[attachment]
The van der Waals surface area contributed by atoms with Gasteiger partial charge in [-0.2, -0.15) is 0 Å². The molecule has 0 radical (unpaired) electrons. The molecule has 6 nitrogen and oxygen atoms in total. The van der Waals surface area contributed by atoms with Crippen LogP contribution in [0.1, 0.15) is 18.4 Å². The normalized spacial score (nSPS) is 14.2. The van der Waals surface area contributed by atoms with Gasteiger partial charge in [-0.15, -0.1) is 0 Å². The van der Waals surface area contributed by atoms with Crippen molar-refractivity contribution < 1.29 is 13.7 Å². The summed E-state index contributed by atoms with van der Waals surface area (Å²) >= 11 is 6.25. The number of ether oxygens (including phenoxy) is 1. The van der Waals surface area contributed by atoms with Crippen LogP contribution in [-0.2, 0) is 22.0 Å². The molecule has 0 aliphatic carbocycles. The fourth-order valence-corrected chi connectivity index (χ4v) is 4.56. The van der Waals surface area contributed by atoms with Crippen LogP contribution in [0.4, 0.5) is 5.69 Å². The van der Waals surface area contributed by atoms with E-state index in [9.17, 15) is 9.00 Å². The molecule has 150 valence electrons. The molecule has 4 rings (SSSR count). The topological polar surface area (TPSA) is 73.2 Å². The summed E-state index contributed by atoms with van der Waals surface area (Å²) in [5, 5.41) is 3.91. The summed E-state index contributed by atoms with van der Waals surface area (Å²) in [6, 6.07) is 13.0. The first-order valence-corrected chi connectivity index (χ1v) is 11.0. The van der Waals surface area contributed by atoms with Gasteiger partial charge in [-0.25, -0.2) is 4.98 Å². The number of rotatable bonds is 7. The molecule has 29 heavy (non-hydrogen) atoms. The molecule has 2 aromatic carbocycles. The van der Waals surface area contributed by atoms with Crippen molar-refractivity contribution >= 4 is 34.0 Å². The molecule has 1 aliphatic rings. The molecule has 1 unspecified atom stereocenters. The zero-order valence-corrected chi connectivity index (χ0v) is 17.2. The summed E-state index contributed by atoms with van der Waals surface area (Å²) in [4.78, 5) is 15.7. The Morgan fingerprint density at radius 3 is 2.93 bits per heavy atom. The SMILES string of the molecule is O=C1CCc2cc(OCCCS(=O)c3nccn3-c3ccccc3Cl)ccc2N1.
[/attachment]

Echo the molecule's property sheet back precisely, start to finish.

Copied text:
The van der Waals surface area contributed by atoms with Gasteiger partial charge in [-0.2, -0.15) is 0 Å². The molecule has 0 radical (unpaired) electrons. The molecule has 6 nitrogen and oxygen atoms in total. The van der Waals surface area contributed by atoms with Crippen LogP contribution in [0.1, 0.15) is 18.4 Å². The normalized spacial score (nSPS) is 14.2. The van der Waals surface area contributed by atoms with Gasteiger partial charge in [-0.15, -0.1) is 0 Å². The van der Waals surface area contributed by atoms with Crippen molar-refractivity contribution < 1.29 is 13.7 Å². The summed E-state index contributed by atoms with van der Waals surface area (Å²) >= 11 is 6.25. The number of ether oxygens (including phenoxy) is 1. The van der Waals surface area contributed by atoms with Crippen LogP contribution in [-0.2, 0) is 22.0 Å². The molecule has 0 aliphatic carbocycles. The fourth-order valence-corrected chi connectivity index (χ4v) is 4.56. The van der Waals surface area contributed by atoms with Crippen LogP contribution in [0.4, 0.5) is 5.69 Å². The van der Waals surface area contributed by atoms with E-state index in [9.17, 15) is 9.00 Å². The molecule has 150 valence electrons. The molecule has 4 rings (SSSR count). The topological polar surface area (TPSA) is 73.2 Å². The summed E-state index contributed by atoms with van der Waals surface area (Å²) in [5, 5.41) is 3.91. The summed E-state index contributed by atoms with van der Waals surface area (Å²) in [6, 6.07) is 13.0. The first-order valence-corrected chi connectivity index (χ1v) is 11.0. The van der Waals surface area contributed by atoms with Gasteiger partial charge in [-0.25, -0.2) is 4.98 Å². The number of rotatable bonds is 7. The molecule has 29 heavy (non-hydrogen) atoms. The molecule has 2 aromatic carbocycles. The van der Waals surface area contributed by atoms with Crippen molar-refractivity contribution >= 4 is 34.0 Å². The molecule has 1 aliphatic rings. The molecule has 1 unspecified atom stereocenters. The zero-order valence-corrected chi connectivity index (χ0v) is 17.2. The summed E-state index contributed by atoms with van der Waals surface area (Å²) in [4.78, 5) is 15.7. The Morgan fingerprint density at radius 3 is 2.93 bits per heavy atom. The SMILES string of the molecule is O=C1CCc2cc(OCCCS(=O)c3nccn3-c3ccccc3Cl)ccc2N1.